BY KARISSA MILLER
Around 50 rising sixth- through ninth-grade students are spending part of their summer challenging themselves at Iredell-Statesville Schools’ Rockets, Rovers and Robots camp.
In its third year, the three-week camp is being held at the Career Academy and Technical School in Troutman. The goal is to encourage students to increase their understanding of Science, Technology, Engineering and Mathematics (STEM).
Camp Coordinator Debra Lester explained that the camp gives students an opportunity to immerse themselves in career exploration and critical thinking in ways that they may not always have the time to do in the classroom.
“They have to problem solve and create all on their own. When they struggle, we don’t tell them the answer. We just encourage them through the hard parts. They always figure it out,” Lester said.
Students rotate through three main stations, which includes robots, rockets/rovers and STEM.
At the STEM station, students participate in some high-energy hands-on activities like building a rideable hovercraft that even the teachers take for a spin.
Several of the camp’s projects feature career exploration simulation missions like engineering bridges, flying drones, and constructing objects using aircraft-grade parts.
If students finish early, Lester said, there are overflow activities. They can explore careers through Virtual Reality or use the “ZSpace” devices that feature STEM, careers and exploration.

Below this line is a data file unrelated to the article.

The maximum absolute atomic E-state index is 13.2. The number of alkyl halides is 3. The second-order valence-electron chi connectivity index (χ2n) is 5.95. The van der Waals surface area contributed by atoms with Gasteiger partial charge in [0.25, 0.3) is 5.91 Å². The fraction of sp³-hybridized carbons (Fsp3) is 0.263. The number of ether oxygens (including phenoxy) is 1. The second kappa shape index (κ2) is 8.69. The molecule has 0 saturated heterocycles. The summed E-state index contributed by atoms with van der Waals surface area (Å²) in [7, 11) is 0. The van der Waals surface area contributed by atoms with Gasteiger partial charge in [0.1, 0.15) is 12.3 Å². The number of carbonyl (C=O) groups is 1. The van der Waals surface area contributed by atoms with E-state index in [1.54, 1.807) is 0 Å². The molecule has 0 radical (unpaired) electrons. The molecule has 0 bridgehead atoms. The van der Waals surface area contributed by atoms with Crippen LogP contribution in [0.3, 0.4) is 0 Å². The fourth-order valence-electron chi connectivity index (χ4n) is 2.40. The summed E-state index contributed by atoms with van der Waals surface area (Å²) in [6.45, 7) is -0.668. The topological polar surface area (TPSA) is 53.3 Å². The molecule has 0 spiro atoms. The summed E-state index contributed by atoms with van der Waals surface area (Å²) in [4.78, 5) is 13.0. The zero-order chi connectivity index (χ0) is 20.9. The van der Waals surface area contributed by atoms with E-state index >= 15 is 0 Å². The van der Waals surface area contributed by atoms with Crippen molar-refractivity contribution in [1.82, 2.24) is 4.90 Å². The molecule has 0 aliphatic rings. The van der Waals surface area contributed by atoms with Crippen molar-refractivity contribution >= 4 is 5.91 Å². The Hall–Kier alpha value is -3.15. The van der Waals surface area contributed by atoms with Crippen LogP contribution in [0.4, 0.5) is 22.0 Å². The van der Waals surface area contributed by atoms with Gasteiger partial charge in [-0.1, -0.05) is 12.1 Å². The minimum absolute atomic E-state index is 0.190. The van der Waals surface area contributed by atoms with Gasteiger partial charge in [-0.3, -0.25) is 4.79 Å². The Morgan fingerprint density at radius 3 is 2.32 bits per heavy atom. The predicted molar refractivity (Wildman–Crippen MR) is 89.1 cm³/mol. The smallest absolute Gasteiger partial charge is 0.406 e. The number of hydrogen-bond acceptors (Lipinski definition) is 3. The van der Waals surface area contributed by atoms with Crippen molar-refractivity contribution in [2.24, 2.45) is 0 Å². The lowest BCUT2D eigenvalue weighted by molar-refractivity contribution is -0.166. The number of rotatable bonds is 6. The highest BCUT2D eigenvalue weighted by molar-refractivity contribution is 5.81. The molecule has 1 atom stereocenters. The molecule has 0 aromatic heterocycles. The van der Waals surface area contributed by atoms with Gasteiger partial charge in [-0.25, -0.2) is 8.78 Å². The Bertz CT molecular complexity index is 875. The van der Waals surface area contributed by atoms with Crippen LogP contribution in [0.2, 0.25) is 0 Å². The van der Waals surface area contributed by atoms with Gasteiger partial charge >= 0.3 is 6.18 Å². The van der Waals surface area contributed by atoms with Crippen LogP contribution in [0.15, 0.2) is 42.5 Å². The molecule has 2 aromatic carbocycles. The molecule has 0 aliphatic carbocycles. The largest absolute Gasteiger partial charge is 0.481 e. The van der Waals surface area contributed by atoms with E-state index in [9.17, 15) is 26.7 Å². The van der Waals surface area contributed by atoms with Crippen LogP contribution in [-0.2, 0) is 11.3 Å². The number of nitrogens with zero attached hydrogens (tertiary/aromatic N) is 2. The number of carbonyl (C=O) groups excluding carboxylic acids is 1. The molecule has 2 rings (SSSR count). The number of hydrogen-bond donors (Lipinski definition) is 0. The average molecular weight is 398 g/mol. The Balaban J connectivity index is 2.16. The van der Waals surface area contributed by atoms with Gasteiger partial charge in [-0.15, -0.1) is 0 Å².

One feature that makes this camp unique is the deep pit or robot drive area — built with the help from the Buzz Aldrin Foundation three years ago — that resembles the landscape of Mars.
Robots are put to the test by driving across high and low parts, which simulate boulders and craters and other uneven terrain on Mars. Right behind the pit is an oversized poster of Mars, which provides a visual of what it looks like up closely.
“It’s a good quality camp. It’s a lot of time and energy put it into it. It’s real-world problem solving and job-related activities,” Lester said.
The robots used in the Mars missions are what Lester calls “fan favorite” LEGO Spike kits. Lester said that students were excited when they learned that they would be working in teams of two, which gives each pair a good amount of time driving the robot.
Each week, students assemble and launch three different solid fuel rockets that are smaller scale versions of the ones NASA uses.
“Most of our students and teachers have never built a rocket. So the rocket launch was a good learning experience last week and fun because we were all learning together,” Lester said.
Students will get to take their rockets home, with the fuel packet removed, at the end of the camp session.
The camo also gives students the opportunity to meet and interact with peers from other schools within the district and work together as a team.
“I think the one thing we all have learned from this is working together is better than working alone,” said Zoey Heuser, a rising seventh-grader.
“You get to meet new people. You get to explore new things with new people. It’s a very cool camp,” she added.
Heuser said the instructors are supportive of the students.
“The teachers are kind, helpful and know how kids feel. It’s not like some teachers who just re-read you the question. They help you understand the problem,” she explained.
Heuser said that her sister Avaa Heuser, a rising sixth-grader, who is also attending the camp, got her interested in robotics.
Each day as the camp day comes to a close, the students share something that they are proud they accomplished. Lester said it’s one of her favorite activities and also likes how the students don’t want to leave when the day ends.